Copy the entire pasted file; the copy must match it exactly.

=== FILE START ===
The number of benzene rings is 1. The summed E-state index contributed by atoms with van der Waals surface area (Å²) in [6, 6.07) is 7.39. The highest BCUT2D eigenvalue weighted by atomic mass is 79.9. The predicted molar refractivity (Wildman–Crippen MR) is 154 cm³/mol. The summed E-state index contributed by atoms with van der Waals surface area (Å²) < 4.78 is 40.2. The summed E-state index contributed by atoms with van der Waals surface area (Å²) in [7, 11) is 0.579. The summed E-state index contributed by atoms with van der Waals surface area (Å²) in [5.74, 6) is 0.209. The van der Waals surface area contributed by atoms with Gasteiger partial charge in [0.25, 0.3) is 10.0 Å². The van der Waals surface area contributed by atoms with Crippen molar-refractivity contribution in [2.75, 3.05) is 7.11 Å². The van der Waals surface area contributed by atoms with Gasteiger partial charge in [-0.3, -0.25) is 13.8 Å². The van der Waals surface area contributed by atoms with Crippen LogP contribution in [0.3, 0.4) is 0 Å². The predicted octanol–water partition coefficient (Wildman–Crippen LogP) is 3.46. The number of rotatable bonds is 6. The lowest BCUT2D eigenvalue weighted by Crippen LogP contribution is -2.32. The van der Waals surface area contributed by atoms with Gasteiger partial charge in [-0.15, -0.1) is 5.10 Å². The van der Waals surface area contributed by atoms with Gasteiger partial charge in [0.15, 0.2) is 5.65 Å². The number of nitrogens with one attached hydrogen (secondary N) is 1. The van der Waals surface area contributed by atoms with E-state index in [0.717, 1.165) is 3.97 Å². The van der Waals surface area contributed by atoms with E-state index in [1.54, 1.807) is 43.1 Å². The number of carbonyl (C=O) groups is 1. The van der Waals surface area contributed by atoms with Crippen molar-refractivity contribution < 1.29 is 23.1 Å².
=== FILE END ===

The number of benzene rings is 1. The summed E-state index contributed by atoms with van der Waals surface area (Å²) in [6, 6.07) is 7.39. The highest BCUT2D eigenvalue weighted by atomic mass is 79.9. The predicted molar refractivity (Wildman–Crippen MR) is 154 cm³/mol. The summed E-state index contributed by atoms with van der Waals surface area (Å²) < 4.78 is 40.2. The summed E-state index contributed by atoms with van der Waals surface area (Å²) in [7, 11) is 0.579. The summed E-state index contributed by atoms with van der Waals surface area (Å²) in [5.74, 6) is 0.209. The van der Waals surface area contributed by atoms with Gasteiger partial charge in [0.25, 0.3) is 10.0 Å². The van der Waals surface area contributed by atoms with Crippen molar-refractivity contribution in [2.75, 3.05) is 7.11 Å². The van der Waals surface area contributed by atoms with Gasteiger partial charge in [-0.3, -0.25) is 13.8 Å². The van der Waals surface area contributed by atoms with Crippen LogP contribution in [0.3, 0.4) is 0 Å². The predicted octanol–water partition coefficient (Wildman–Crippen LogP) is 3.46. The number of rotatable bonds is 6. The lowest BCUT2D eigenvalue weighted by Crippen LogP contribution is -2.32. The van der Waals surface area contributed by atoms with Gasteiger partial charge in [-0.15, -0.1) is 5.10 Å². The van der Waals surface area contributed by atoms with Gasteiger partial charge in [0.15, 0.2) is 5.65 Å². The number of nitrogens with one attached hydrogen (secondary N) is 1. The van der Waals surface area contributed by atoms with E-state index in [0.717, 1.165) is 3.97 Å². The van der Waals surface area contributed by atoms with E-state index in [1.54, 1.807) is 43.1 Å². The number of carbonyl (C=O) groups is 1. The van der Waals surface area contributed by atoms with Crippen molar-refractivity contribution < 1.29 is 23.1 Å².